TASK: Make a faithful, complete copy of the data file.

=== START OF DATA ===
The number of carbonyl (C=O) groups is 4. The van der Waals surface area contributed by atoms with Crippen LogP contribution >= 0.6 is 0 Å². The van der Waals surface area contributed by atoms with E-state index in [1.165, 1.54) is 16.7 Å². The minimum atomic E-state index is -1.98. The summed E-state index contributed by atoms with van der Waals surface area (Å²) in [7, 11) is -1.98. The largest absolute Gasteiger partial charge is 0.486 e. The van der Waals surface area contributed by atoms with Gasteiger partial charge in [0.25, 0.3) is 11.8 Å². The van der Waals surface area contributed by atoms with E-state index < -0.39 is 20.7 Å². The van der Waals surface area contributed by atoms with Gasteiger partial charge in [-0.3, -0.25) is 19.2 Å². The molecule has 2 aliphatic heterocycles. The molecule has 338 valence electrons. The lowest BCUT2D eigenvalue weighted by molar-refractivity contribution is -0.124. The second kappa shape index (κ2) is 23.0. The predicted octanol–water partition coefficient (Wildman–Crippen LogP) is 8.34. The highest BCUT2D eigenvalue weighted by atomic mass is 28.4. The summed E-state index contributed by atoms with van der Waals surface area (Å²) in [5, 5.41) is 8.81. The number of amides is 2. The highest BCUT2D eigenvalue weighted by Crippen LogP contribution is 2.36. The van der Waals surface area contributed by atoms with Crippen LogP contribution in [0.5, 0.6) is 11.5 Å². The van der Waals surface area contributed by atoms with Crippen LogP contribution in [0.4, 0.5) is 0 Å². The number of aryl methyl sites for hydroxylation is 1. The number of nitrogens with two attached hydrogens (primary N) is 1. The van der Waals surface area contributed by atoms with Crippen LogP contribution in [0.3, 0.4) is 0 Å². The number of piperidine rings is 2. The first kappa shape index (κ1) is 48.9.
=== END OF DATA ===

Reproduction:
The number of carbonyl (C=O) groups is 4. The van der Waals surface area contributed by atoms with Crippen LogP contribution >= 0.6 is 0 Å². The van der Waals surface area contributed by atoms with E-state index in [1.165, 1.54) is 16.7 Å². The minimum atomic E-state index is -1.98. The summed E-state index contributed by atoms with van der Waals surface area (Å²) in [7, 11) is -1.98. The largest absolute Gasteiger partial charge is 0.486 e. The van der Waals surface area contributed by atoms with Gasteiger partial charge in [0.25, 0.3) is 11.8 Å². The van der Waals surface area contributed by atoms with E-state index < -0.39 is 20.7 Å². The van der Waals surface area contributed by atoms with Gasteiger partial charge in [-0.3, -0.25) is 19.2 Å². The molecule has 2 aliphatic heterocycles. The molecule has 338 valence electrons. The lowest BCUT2D eigenvalue weighted by molar-refractivity contribution is -0.124. The second kappa shape index (κ2) is 23.0. The predicted octanol–water partition coefficient (Wildman–Crippen LogP) is 8.34. The highest BCUT2D eigenvalue weighted by atomic mass is 28.4. The summed E-state index contributed by atoms with van der Waals surface area (Å²) in [5, 5.41) is 8.81. The number of amides is 2. The highest BCUT2D eigenvalue weighted by Crippen LogP contribution is 2.36. The van der Waals surface area contributed by atoms with Crippen LogP contribution in [0.5, 0.6) is 11.5 Å². The van der Waals surface area contributed by atoms with Crippen LogP contribution in [0.4, 0.5) is 0 Å². The number of aryl methyl sites for hydroxylation is 1. The number of nitrogens with two attached hydrogens (primary N) is 1. The van der Waals surface area contributed by atoms with Crippen LogP contribution in [0.3, 0.4) is 0 Å². The number of piperidine rings is 2. The first kappa shape index (κ1) is 48.9.